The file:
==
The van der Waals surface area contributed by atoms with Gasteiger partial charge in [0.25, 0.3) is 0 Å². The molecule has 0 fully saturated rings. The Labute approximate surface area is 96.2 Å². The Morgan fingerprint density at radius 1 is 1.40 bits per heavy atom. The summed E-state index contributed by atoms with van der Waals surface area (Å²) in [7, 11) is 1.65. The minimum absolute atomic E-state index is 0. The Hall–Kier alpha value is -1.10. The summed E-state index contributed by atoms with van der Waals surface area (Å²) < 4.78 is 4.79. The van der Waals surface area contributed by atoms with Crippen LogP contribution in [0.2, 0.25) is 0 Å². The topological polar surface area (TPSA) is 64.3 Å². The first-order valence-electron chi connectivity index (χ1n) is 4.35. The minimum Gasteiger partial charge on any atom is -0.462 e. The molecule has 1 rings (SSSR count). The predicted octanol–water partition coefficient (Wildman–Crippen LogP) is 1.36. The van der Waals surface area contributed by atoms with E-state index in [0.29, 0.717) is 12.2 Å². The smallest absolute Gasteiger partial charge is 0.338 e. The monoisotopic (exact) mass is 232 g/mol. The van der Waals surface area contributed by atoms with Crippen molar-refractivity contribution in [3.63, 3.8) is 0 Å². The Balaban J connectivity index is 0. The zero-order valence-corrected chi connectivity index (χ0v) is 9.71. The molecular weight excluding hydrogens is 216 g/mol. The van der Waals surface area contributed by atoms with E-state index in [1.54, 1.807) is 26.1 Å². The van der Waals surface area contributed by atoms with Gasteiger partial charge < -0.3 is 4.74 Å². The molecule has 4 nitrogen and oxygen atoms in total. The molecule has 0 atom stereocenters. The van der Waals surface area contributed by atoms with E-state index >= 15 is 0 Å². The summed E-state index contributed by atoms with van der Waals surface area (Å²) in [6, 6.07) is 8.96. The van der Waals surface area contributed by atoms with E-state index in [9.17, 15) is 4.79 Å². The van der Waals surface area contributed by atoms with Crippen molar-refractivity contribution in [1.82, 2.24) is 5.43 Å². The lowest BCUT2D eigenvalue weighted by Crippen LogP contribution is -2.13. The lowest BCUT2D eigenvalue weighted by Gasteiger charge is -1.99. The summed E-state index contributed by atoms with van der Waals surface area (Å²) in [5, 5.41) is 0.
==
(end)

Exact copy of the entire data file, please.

The van der Waals surface area contributed by atoms with Gasteiger partial charge in [0.25, 0.3) is 0 Å². The molecule has 0 fully saturated rings. The Labute approximate surface area is 96.2 Å². The Morgan fingerprint density at radius 1 is 1.40 bits per heavy atom. The summed E-state index contributed by atoms with van der Waals surface area (Å²) in [7, 11) is 1.65. The minimum absolute atomic E-state index is 0. The Hall–Kier alpha value is -1.10. The summed E-state index contributed by atoms with van der Waals surface area (Å²) < 4.78 is 4.79. The van der Waals surface area contributed by atoms with Crippen LogP contribution in [0.2, 0.25) is 0 Å². The topological polar surface area (TPSA) is 64.3 Å². The first-order valence-electron chi connectivity index (χ1n) is 4.35. The minimum Gasteiger partial charge on any atom is -0.462 e. The molecule has 1 rings (SSSR count). The predicted octanol–water partition coefficient (Wildman–Crippen LogP) is 1.36. The van der Waals surface area contributed by atoms with E-state index in [0.29, 0.717) is 12.2 Å². The smallest absolute Gasteiger partial charge is 0.338 e. The monoisotopic (exact) mass is 232 g/mol. The van der Waals surface area contributed by atoms with Crippen molar-refractivity contribution in [3.63, 3.8) is 0 Å². The Balaban J connectivity index is 0. The zero-order valence-corrected chi connectivity index (χ0v) is 9.71. The molecular weight excluding hydrogens is 216 g/mol. The van der Waals surface area contributed by atoms with E-state index in [1.54, 1.807) is 26.1 Å². The van der Waals surface area contributed by atoms with Gasteiger partial charge < -0.3 is 4.74 Å². The molecule has 4 nitrogen and oxygen atoms in total. The molecule has 0 atom stereocenters. The van der Waals surface area contributed by atoms with E-state index >= 15 is 0 Å². The summed E-state index contributed by atoms with van der Waals surface area (Å²) in [6, 6.07) is 8.96. The van der Waals surface area contributed by atoms with E-state index in [9.17, 15) is 4.79 Å². The van der Waals surface area contributed by atoms with Crippen molar-refractivity contribution in [1.82, 2.24) is 5.43 Å². The lowest BCUT2D eigenvalue weighted by Crippen LogP contribution is -2.13. The lowest BCUT2D eigenvalue weighted by Gasteiger charge is -1.99. The summed E-state index contributed by atoms with van der Waals surface area (Å²) in [5, 5.41) is 0.